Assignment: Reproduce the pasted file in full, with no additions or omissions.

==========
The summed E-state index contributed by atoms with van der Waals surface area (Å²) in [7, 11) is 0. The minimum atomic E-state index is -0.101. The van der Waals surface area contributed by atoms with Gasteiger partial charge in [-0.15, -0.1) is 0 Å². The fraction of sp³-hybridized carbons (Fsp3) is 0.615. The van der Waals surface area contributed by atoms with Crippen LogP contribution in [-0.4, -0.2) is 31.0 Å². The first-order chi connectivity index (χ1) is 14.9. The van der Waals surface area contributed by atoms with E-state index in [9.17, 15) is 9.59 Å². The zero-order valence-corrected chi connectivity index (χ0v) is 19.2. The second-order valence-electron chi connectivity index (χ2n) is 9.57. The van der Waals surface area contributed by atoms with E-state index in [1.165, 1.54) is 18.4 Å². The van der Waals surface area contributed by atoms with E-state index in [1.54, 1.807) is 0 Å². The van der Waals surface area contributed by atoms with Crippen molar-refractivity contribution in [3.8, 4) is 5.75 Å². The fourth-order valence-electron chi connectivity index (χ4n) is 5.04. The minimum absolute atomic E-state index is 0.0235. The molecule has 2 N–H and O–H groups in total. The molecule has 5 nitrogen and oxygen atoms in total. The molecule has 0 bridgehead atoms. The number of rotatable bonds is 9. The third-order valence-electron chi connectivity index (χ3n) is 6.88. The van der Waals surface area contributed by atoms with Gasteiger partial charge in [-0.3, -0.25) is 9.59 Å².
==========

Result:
The summed E-state index contributed by atoms with van der Waals surface area (Å²) in [7, 11) is 0. The minimum atomic E-state index is -0.101. The van der Waals surface area contributed by atoms with Gasteiger partial charge in [-0.15, -0.1) is 0 Å². The fraction of sp³-hybridized carbons (Fsp3) is 0.615. The van der Waals surface area contributed by atoms with Crippen LogP contribution in [-0.4, -0.2) is 31.0 Å². The first-order chi connectivity index (χ1) is 14.9. The van der Waals surface area contributed by atoms with E-state index in [9.17, 15) is 9.59 Å². The zero-order valence-corrected chi connectivity index (χ0v) is 19.2. The second-order valence-electron chi connectivity index (χ2n) is 9.57. The van der Waals surface area contributed by atoms with E-state index in [1.165, 1.54) is 18.4 Å². The van der Waals surface area contributed by atoms with E-state index in [1.54, 1.807) is 0 Å². The van der Waals surface area contributed by atoms with Crippen molar-refractivity contribution in [3.8, 4) is 5.75 Å². The fourth-order valence-electron chi connectivity index (χ4n) is 5.04. The minimum absolute atomic E-state index is 0.0235. The molecule has 2 N–H and O–H groups in total. The molecule has 5 nitrogen and oxygen atoms in total. The molecule has 0 bridgehead atoms. The number of rotatable bonds is 9. The third-order valence-electron chi connectivity index (χ3n) is 6.88. The van der Waals surface area contributed by atoms with Gasteiger partial charge in [-0.3, -0.25) is 9.59 Å².